TODAY: Media watchdog may backtrack on blocked websites; Russian Railways fined for manipulating market; Medvedev denies Putin’s ill health, says he backs current development; Daghestani lawyer wins rights prize; BP and AAR end litigations; Gazprom loses out on supply deal; physicist spy sentence cut.
The Mass Media Inspection Service acknowledged that its mechanism for blocking websites ‘needs fine-tuning’, and promised to reinstate the more popular sites that had been added to its new blacklist, including Rutracker,org, the filesharing site, and Librusek, an online library. Russian Railways will be fined $69 million by the Federal Anti-Monopoly Service over complaints that it created an artificial shortage of freight cars. The Audit Chamber is alleging that billions of rubles allocated for infrastructure projects ahead of the Asia-Pacific Economic Cooperation Summit in Vladivostok were misused. Prime Minister Dmitry Medvedev is the latest person to deny that Vladimir Putin is suffering from a serious back injury; he also stated that he backs the current political development of his country, praising its ‘active civil society’. Putin apparently repeated his invitation to U.S. President Barack Obama to visit Russia during his congratulatory telephone call to the re-elected leader. Sapiyat Magomedova, a female Daghestani lawyer, has been awarded the Per Anger prize in Gothenborg.
BP and AAR are attempting to end all of their legal disputes as joint shareholders in TNK-BP; BP just made a $325 million payment to AAR to end outstanding litigation in Stockholm. The deal paves the way for BP to move towards closer ties with Rosneft, says Reuters. TNK-BP won a deal to supply TGK-5 with $6 billion of gas over the next two decades. Sources are calling the deal a ‘blow for Gazprom’. Large shale gas deposit in Poland and Ukraine ‘threaten exports’ from Gazprom, but ‘shale oil could be a boon for Russia’.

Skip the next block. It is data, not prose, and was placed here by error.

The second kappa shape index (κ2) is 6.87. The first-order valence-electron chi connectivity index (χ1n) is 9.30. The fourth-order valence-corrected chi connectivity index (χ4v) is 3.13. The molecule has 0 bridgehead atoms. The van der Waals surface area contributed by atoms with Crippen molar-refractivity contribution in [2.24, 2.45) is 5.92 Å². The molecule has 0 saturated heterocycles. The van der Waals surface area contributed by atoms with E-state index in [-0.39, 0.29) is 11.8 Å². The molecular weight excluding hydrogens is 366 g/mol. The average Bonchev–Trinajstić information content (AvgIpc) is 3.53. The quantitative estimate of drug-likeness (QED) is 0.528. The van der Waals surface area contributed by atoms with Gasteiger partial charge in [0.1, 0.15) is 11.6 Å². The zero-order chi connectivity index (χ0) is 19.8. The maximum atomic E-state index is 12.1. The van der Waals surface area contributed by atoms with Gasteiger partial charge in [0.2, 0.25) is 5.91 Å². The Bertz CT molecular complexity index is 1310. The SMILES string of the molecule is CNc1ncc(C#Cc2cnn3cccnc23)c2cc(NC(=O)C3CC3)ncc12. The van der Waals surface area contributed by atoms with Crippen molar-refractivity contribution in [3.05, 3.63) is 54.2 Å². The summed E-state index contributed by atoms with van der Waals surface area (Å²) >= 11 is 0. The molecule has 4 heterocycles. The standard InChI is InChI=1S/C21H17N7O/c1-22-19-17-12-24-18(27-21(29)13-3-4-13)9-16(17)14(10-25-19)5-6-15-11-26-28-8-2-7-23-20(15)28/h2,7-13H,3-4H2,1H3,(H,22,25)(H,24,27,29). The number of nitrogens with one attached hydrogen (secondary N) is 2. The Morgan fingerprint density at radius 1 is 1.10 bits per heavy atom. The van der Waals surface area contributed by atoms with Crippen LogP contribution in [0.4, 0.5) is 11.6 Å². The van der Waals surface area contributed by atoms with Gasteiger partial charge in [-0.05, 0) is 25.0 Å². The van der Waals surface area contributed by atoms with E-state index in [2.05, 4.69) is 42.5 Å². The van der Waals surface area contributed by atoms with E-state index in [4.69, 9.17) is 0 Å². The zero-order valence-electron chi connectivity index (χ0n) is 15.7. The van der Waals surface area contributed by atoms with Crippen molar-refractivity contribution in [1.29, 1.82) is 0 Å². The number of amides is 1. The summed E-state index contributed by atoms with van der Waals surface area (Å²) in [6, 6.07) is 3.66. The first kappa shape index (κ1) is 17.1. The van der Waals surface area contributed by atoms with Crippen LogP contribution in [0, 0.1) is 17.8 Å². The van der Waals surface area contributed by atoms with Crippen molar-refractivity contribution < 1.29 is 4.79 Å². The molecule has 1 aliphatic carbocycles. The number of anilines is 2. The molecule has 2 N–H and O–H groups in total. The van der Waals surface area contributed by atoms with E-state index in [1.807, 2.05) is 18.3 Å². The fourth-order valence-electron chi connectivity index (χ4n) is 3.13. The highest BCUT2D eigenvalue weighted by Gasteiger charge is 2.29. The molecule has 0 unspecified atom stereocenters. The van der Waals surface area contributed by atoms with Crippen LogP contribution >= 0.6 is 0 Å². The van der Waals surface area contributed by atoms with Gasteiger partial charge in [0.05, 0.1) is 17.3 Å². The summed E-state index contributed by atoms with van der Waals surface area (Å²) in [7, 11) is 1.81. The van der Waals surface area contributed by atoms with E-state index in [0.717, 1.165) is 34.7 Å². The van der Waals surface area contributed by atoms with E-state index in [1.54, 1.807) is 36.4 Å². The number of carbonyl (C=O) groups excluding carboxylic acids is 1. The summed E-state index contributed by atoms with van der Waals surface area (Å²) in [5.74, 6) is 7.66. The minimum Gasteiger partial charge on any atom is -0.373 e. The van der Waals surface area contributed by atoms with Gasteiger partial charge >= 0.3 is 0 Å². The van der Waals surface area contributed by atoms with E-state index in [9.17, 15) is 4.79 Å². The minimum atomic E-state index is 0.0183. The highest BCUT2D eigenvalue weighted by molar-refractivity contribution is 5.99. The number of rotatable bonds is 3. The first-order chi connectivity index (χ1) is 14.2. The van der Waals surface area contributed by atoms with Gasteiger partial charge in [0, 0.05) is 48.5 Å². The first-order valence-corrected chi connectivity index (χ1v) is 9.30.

Viktor Danilov, a physicist convicted of spying for China in 2004, has had his sentence reduced by three years, and will be freed in ten days. Valentin Moiseyev, a diplomat who served jail time on charges of spying for South Korea, speaks to RFE/RL on Russia’s relationship with accused spies and argues that the system itself ‘sees enemies absolutely everywhere’. A British Royal Navy submariner has been caught trying to sell secrets to Russia. The governors of Tatarstan and Kaliningrad have been named as the most receptive regional leaders regarding business development. The central bank is expecting domestic banks to post over $31 billion in profits this year.
PHOTO: Security guards block people during a presentation of former Soviet President Mikhail Gorbachev’s new book in Moscow, November 13, 2012.